1906 International Exhibition

Australian Courts

  • The Australian Courts at the Exhibition displayed the products of New Zealand’s nearest neighbour.
  • Products generally reflected the mineral wealth present in Australia and the all important agricultural industry.

New South Wales

Covering an area of 10,000 square feet (930 square metres) the New South Wales Court celebrated the agricultural, pastoral, mining and commercial interests of the State. The main part of the exhibit was given over to the enormously important and valuable wool industry while the agricultural bay contained exhibits from the State experimental farms at Bathurst and Wagga Wagga.

There was also a "wonderfully complete display of mineral products"1 included manganese, coal, gold, silver, lead, copper and tin, and particularly beautiful marble, along with such unusual products as wolfram and molybdenite. The commercial products on display included pianos, wines, soaps, furs and woodwork. The walls were decorated with a large number of panoramic photographs and the court also included paintings, drawings and models from the Sydney Technical College.


This court occupied a space of 6,800 square feet (632 square metres), its main drawcard being an "enormous gilt obelisk, representing a quarter of the solid gold won in Victorian "diggings" and mines during the past fifty-five years".2The obelisk measured 11 feet 6 inches (3.5 metres) square at the base and represented gold valued at £63,301,625. Models of the largest gold nuggets found in Victoria completed the display.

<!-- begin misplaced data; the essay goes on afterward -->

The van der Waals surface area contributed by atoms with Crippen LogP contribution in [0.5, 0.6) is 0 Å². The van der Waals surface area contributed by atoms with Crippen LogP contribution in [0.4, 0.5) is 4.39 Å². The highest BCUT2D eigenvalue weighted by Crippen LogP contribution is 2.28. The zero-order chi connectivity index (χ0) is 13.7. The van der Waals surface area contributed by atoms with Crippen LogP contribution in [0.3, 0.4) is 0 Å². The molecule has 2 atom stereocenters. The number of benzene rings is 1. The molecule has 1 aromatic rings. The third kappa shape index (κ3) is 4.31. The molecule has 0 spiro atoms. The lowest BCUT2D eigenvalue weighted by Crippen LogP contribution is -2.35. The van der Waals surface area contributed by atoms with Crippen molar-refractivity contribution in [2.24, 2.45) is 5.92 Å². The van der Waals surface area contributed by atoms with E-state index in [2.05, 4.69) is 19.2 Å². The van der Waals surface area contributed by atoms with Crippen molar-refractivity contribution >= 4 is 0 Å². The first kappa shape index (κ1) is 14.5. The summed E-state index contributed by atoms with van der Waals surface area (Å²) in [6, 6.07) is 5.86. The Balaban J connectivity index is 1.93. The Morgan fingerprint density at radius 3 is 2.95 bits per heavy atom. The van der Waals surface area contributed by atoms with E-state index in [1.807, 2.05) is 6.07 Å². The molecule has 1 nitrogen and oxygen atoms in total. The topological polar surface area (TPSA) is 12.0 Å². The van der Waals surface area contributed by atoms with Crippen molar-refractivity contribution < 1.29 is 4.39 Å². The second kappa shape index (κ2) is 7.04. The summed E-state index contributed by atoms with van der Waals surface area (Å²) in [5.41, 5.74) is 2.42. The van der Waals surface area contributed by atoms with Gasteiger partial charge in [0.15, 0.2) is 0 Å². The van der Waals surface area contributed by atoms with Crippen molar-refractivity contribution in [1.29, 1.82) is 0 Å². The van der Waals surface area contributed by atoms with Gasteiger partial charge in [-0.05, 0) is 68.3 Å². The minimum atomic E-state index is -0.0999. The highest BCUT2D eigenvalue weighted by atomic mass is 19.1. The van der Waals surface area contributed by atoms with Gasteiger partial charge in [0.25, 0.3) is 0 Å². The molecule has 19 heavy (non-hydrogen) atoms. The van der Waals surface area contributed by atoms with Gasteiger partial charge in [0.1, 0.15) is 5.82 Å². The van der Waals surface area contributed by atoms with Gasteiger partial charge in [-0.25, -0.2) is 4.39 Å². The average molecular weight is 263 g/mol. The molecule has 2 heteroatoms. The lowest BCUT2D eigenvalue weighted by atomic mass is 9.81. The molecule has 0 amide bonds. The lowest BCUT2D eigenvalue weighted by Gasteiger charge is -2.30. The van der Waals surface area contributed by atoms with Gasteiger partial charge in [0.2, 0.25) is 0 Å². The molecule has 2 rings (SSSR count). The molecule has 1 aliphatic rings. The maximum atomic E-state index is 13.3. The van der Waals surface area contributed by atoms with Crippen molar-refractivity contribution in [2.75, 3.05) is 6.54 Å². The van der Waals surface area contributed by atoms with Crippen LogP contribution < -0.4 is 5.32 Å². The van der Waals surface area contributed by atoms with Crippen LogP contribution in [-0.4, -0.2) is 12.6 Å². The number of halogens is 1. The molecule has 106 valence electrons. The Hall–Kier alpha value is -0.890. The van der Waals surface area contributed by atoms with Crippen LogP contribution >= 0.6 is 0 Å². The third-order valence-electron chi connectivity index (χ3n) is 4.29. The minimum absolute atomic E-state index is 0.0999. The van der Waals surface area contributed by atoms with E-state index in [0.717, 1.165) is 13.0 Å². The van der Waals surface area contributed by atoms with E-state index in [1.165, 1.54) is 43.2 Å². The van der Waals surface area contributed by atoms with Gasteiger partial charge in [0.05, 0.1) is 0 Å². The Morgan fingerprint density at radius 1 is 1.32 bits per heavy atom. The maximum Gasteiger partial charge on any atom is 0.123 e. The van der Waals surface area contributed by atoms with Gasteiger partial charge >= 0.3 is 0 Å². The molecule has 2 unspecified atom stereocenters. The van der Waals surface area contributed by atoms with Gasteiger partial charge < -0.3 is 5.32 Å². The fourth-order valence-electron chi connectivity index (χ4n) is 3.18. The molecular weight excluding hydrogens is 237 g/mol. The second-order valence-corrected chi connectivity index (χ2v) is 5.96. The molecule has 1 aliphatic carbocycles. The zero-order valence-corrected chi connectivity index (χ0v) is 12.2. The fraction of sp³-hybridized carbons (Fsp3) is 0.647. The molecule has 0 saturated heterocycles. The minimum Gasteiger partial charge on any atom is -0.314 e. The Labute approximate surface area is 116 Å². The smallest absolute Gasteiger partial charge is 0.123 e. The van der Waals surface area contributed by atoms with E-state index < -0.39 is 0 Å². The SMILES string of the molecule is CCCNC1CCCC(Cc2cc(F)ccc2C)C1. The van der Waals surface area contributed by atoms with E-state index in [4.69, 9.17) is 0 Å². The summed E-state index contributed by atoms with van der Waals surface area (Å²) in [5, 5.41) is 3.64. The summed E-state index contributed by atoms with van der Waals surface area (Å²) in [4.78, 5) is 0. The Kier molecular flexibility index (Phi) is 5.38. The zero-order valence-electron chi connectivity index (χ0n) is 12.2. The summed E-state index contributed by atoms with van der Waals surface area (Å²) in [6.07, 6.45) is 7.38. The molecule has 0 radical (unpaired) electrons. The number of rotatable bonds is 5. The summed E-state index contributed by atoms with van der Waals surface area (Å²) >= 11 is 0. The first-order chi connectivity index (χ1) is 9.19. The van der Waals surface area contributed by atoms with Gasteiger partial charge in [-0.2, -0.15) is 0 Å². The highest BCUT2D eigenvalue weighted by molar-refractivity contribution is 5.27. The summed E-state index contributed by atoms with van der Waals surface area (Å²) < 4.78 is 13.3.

Other displays included a very large stand of wine and brandy, "fine pieces of statuary"3 from the Melbourne Exhibition Trustees, and a number of valuable paintings. The commercial exhibits included furs, racing clinkers (boats), footwear, dried fruits, paper patterns and dress-stands, knife-cleaners and sharpeners, tents, rabbit-traps, sheep dip, and agricultural machinery.

South Australia

This small display in a 1000 square foot (93 square metres) pavilion was entitled "Corn, Wine and Oil" and demonstrated that the State produced "an overflowing abundance of the fruits of the earth".4 Wines and dried and preserved fruits were the main items on display, since the Court was organised by local winemakers and fruit growers, rather than the State government. Several shipments of table-grapes during the Exhibition sold immediately at good prices and led to the regular importation of Australian grapes to New Zealand. There were also displays of grain, minerals and tanning products, together with maps, plans and photographs of public buildings and tourist resorts. For many visitors, the "most interesting items … [were] the specimens of animal life found in the great Northern Territory":5 turtles, sea-tortoises, buffalo horns, crocodile and alligator heads, and dugong.


Related photos

The Front and Western Side of the Court
The Front and Western Side of the Court



  • [1] "New South Wales", The Weekly Press, 7 November 1906, page 109
  • [2] Cowan, J. Official record, page 255
  • [3] Cowan, J. Official record, page 257
  • [4] "South Australia", The Weekly Press, 7 November 1906, page 110
  • [5] "Turtles and Crocodiles - Specimens from the Northern Territory", The Star, 26 November 1906, page 3